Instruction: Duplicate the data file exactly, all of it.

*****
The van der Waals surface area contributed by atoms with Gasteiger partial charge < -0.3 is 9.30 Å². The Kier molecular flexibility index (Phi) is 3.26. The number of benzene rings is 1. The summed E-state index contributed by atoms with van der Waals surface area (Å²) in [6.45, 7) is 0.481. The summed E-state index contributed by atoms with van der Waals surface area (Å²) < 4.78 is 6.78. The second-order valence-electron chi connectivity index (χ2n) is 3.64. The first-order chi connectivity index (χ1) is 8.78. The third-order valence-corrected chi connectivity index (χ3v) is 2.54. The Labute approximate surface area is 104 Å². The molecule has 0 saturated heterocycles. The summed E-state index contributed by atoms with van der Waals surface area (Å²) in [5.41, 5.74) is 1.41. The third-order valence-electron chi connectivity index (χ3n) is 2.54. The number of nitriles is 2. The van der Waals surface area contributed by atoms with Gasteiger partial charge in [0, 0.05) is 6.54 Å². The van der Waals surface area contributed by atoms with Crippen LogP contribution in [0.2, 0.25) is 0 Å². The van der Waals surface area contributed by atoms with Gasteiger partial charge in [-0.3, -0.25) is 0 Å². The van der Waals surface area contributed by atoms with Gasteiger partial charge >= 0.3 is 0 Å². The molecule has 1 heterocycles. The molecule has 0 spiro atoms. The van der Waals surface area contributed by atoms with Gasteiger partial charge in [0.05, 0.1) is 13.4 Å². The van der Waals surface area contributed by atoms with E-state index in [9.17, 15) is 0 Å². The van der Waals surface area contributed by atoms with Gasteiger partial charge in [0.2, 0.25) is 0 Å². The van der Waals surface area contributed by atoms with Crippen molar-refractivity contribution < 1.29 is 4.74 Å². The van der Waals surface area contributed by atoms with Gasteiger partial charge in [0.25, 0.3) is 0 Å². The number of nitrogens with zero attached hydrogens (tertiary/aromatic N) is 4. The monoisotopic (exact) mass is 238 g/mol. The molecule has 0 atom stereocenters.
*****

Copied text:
The van der Waals surface area contributed by atoms with Gasteiger partial charge < -0.3 is 9.30 Å². The Kier molecular flexibility index (Phi) is 3.26. The number of benzene rings is 1. The summed E-state index contributed by atoms with van der Waals surface area (Å²) in [6.45, 7) is 0.481. The summed E-state index contributed by atoms with van der Waals surface area (Å²) < 4.78 is 6.78. The second-order valence-electron chi connectivity index (χ2n) is 3.64. The first-order chi connectivity index (χ1) is 8.78. The third-order valence-corrected chi connectivity index (χ3v) is 2.54. The Labute approximate surface area is 104 Å². The molecule has 0 saturated heterocycles. The summed E-state index contributed by atoms with van der Waals surface area (Å²) in [5.41, 5.74) is 1.41. The third-order valence-electron chi connectivity index (χ3n) is 2.54. The number of nitriles is 2. The van der Waals surface area contributed by atoms with Gasteiger partial charge in [0, 0.05) is 6.54 Å². The van der Waals surface area contributed by atoms with Crippen LogP contribution in [0.2, 0.25) is 0 Å². The van der Waals surface area contributed by atoms with Gasteiger partial charge in [-0.3, -0.25) is 0 Å². The van der Waals surface area contributed by atoms with Gasteiger partial charge >= 0.3 is 0 Å². The molecule has 1 heterocycles. The molecule has 0 spiro atoms. The van der Waals surface area contributed by atoms with Gasteiger partial charge in [0.05, 0.1) is 13.4 Å². The van der Waals surface area contributed by atoms with E-state index in [9.17, 15) is 0 Å². The van der Waals surface area contributed by atoms with Gasteiger partial charge in [0.2, 0.25) is 0 Å². The van der Waals surface area contributed by atoms with Crippen molar-refractivity contribution < 1.29 is 4.74 Å². The van der Waals surface area contributed by atoms with Gasteiger partial charge in [0.25, 0.3) is 0 Å². The number of nitrogens with zero attached hydrogens (tertiary/aromatic N) is 4. The monoisotopic (exact) mass is 238 g/mol. The molecule has 0 atom stereocenters.